‘Draconian’ bogus self-employment law will hurt economy - Ibec

Changes to employment definitions would have ‘distorting impact’, Oireachtas committee told

Legislation that would tackle the problem of bogus self-employment with "draconian" penalties will hurt the Irish economy, the Irish Business and Employers Confederation (Ibec) has claimed.

Recently proposed legislation on the topic would cause customers to “flee” from genuine self-employed individuals, the business lobby group told the Oireachtas committee on Employment Affairs and Social Protection.

Bogus self-employment arrangements are where workers are forced by an employer to declare themselves as self-employed rather than employees.

Rhona Murphy, head of employment law services at Ibec, said there was an absence of evidence to support the narrative that bogus or false self-employment was widespread.


Ms Murphy said the issue could be addressed by increased inspections and better enforcement of current regulations. She said the suggested changes to employment definitions would have a “significant distorting impact on the Irish economy”.

Specialist workers, in areas such as construction and IT, often preferred to be classified as self-employed, she said. There was a risk that the changes proposed could classify a window cleaner as a direct employee of a customer.


Minister for Employment Affairs Regina Doherty this week brought a memo to Cabinet setting out plans to tackle bogus and false self-employment. The plans include a standalone team to investigate potential bogus self-employment in large companies.

Under the Minister’s proposals legislation would be introduced to try to prevent victimisation of workers who seek an official determination of whether they are actually genuinely self-employed.

Legislation to tackle the issue has also been brought forward in Private Members Bills by members of the Opposition including Labour Senator Ged Nash and People Before Profit TD Bríd Smith.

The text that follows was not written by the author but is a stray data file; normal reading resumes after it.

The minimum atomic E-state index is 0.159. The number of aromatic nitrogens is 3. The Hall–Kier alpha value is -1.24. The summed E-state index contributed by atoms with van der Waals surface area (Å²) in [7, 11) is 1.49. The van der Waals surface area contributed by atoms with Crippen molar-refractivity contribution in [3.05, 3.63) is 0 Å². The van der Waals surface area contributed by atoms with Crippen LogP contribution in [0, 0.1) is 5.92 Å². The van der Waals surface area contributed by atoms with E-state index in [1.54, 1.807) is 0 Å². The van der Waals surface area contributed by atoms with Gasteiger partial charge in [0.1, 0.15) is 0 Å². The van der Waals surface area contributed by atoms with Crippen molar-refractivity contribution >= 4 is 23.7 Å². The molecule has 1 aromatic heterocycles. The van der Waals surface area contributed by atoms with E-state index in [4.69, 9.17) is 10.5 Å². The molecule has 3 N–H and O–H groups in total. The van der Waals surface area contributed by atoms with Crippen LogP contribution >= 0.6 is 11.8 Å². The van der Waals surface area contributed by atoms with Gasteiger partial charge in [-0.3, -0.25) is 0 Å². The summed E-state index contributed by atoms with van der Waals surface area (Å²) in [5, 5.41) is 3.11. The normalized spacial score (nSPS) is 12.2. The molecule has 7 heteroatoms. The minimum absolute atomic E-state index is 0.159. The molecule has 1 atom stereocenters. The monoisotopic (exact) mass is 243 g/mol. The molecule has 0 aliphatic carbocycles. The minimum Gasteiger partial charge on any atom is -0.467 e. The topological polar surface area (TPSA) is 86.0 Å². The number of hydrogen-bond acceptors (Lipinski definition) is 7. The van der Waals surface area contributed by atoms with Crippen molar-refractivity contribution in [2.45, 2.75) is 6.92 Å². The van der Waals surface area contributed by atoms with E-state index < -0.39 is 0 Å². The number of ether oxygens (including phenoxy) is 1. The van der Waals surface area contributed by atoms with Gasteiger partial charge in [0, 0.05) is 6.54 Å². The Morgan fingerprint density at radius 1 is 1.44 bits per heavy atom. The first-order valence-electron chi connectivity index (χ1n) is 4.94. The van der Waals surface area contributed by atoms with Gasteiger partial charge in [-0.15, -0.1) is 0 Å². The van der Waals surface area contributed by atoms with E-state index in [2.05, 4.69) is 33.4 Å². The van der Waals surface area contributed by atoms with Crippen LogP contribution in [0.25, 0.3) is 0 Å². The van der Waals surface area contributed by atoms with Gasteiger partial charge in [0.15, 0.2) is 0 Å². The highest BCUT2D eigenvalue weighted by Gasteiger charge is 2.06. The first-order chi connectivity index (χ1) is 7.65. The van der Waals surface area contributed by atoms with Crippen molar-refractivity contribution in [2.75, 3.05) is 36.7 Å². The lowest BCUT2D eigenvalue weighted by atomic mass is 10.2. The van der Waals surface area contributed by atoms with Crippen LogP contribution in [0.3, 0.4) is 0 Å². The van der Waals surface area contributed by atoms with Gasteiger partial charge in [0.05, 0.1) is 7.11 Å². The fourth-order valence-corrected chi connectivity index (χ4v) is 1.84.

Fianna Fáil spokesman on social protection Willie O'Dea TD said there was a "counter narrative" that people looking to tackle the problem wanted to "do down" genuine self-employed workers.

“I have complaints on hand at the moment from people in the construction industry, from people being forced to act as self-employed, even when they are patently not self-employed,” he said.

Ms Smith said there was a need for in-depth research to find out the scale of the problem. “We’re not making this stuff up, we don’t have these Bills before the House because we’ve nothing else to do.”


Mr Nash said he was aware of cases where individuals who complained about being incorrectly classified as self-employed had been blacklisted.

“I know there is a form of blacklisting going on in the construction sector, and I have also learned there is blacklisting going on in parts of the pharmaceutical sector and IT sector.”

Jean Winters, director of industrial relations with the Construction Industry Federation (CIF), said trade unions in the construction industry had created a narrative that bogus self-employment was widespread.

“Recent reports on the misclassification of workers do not bear out the unions’ concerns,” she said.

Ms Winters said legislation based “purely on anecdotal evidence” would have the effect of “stifling the industry’s ability to grow and create employment”.

Jack Power

Jack Power

Jack Power is acting Europe Correspondent of The Irish Times